By the way, I have finally created a Pro account on Flickr. The image below is now linked to the first set of photos I uploaded. I have had enough with pBASE. Their downtime is way too often and not acceptable. After using it for the last 6 or 7 years, I will probably not renew it when it expires in 4 months.


Hot Dog Stand at King & University. G1 & Kodak Cine Ektar II 25mm f1.9. Larger Picture.

Wednesday, September 23, 2009

Mellow Yellow

Possibly one of the most striking building around the downtown area, at least in terms of colour, Gino's Pizza repainted the building at the corner of Queen & Church when they opened the store a few years ago. I especially like the lighting in the evening sun light, like today.


Gino's Pizza Building -- G1 & Kodak Cine Ektar II 25mm f1.9. Shot in Vivid Film jpeg. Larger Version.

Tuesday, September 22, 2009

The Evening Serenade

This man was playing at the south side of the Distillery District near the parking lot. Beautiful music for a nice evening.


Evening Serenade -- 1D Mark III & Carl Zeiss S-Planar 60mm f2.8 Makro. Larger Picture.

Monday, September 21, 2009

Nikon Nikkor 35mm f1.4 Ai-S

For years, I have had more manual focus Nikon lenses I can remember, but never really kept them. Why?!? I have had the 58mm f1.4, 85mm f2, 35mm f1.4, 180mm f2.8 ED, 300mm f2.8, etc, etc. I have heard so much about Nikon lenses great quality and sharpness. With the exception of the 180/2.8ED and the 300mm f2.8 Ai-S, I can't see them any better than the Canon equivalent, or lenses from other major makes, for that matter. They are very well made, for sure, but I find them to be soft wide open. I also had high hopes for the 35mm f1.4, but this is no exception. Wide open it's just very low contrast and sharpness was only so so. It's usable to shoot people wide open, but to be really usable, it needs to be at f2.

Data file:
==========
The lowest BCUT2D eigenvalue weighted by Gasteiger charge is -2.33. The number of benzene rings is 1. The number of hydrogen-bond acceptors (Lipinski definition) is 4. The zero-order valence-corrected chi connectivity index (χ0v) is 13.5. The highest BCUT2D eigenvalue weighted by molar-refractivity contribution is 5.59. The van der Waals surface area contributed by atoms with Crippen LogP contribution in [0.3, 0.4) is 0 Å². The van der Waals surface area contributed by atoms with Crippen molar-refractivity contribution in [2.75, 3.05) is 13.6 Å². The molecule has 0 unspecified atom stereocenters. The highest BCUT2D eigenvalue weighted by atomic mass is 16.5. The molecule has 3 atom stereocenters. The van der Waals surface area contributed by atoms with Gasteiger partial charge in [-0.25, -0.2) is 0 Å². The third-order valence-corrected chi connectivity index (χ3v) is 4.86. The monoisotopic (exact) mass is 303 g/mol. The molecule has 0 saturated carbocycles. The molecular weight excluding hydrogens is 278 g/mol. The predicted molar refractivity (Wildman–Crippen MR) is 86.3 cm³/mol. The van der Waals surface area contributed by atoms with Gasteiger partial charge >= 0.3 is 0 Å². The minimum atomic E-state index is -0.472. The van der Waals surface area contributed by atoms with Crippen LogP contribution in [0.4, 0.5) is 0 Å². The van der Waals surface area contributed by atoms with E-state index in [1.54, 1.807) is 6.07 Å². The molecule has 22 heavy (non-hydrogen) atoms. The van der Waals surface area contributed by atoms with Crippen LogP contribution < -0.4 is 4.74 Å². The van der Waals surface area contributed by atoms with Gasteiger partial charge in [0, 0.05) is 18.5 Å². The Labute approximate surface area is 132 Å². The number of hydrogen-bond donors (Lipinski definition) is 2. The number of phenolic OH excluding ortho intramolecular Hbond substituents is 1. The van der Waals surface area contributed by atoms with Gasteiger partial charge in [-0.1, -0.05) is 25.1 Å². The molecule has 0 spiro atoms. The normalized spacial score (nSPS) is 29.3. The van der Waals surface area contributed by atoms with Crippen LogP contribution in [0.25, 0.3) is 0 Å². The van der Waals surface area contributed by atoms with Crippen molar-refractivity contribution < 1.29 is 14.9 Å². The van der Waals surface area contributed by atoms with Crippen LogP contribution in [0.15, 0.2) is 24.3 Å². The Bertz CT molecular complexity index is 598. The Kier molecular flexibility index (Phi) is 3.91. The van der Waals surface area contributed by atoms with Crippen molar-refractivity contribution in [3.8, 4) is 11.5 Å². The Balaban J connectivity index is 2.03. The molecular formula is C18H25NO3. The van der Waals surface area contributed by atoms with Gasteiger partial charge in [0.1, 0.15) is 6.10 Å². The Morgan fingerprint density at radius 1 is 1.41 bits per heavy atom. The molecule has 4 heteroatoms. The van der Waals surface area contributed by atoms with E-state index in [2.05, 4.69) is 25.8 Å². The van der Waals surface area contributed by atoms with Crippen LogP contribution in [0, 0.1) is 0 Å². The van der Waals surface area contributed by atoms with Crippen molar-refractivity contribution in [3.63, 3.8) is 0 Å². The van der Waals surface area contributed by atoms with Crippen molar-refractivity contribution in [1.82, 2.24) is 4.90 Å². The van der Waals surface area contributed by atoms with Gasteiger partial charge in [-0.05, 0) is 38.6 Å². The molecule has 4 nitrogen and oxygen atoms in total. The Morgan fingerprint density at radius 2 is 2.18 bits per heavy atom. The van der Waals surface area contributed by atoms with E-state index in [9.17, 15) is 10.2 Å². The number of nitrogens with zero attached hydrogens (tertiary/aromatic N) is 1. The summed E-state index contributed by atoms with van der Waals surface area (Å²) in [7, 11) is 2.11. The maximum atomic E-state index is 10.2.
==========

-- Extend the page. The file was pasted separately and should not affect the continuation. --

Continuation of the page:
Although not fair comparing it to the Canon EF 35mm f1.4L, since the Nikkor 35/1.4 was designed decades ago, and the Canon 35/1.4 is relatively new, but looking at pictures taken at f1.4 from both lenses, the sharpness and contrast on the Canon is remarkable. Even the cheaper Minolta MC 35mm f1.8 at f2 is about the same as the Nikon, and I actually prefer to shoot the Minolta than the Nikon.

And the bokeh, not sure why, Nikon lenses don't seem to have very good bokeh.

I really, really wanted to do a comparo between the Nikkor 35/1.4, Canon 35/1.4, Leica-R 35/2, and the Pentax SMC 35/2, but man, it just takes so much time that I don't have.

I know. I have only used the old stuff, and the new designs from Nikon are probably like day and night compared to the old, but I like old stuff. I really want to like this 35/1.4 Nikkor, and other Nikon lenses, but, somehow, me and the Nikkors just don't jive.

I guess I will never be a Nikon man :)


William -- 5D & Nikkor 35mm f1.4 @ f1.4. Larger Picture.


Eco-Cab -- 1D Mark III & Nikkor 35mm f1.4. Larger Picture.


Chained Table and Chairs -- 1D Mark III & Nikkor 35mm f1.4. Larger Picture.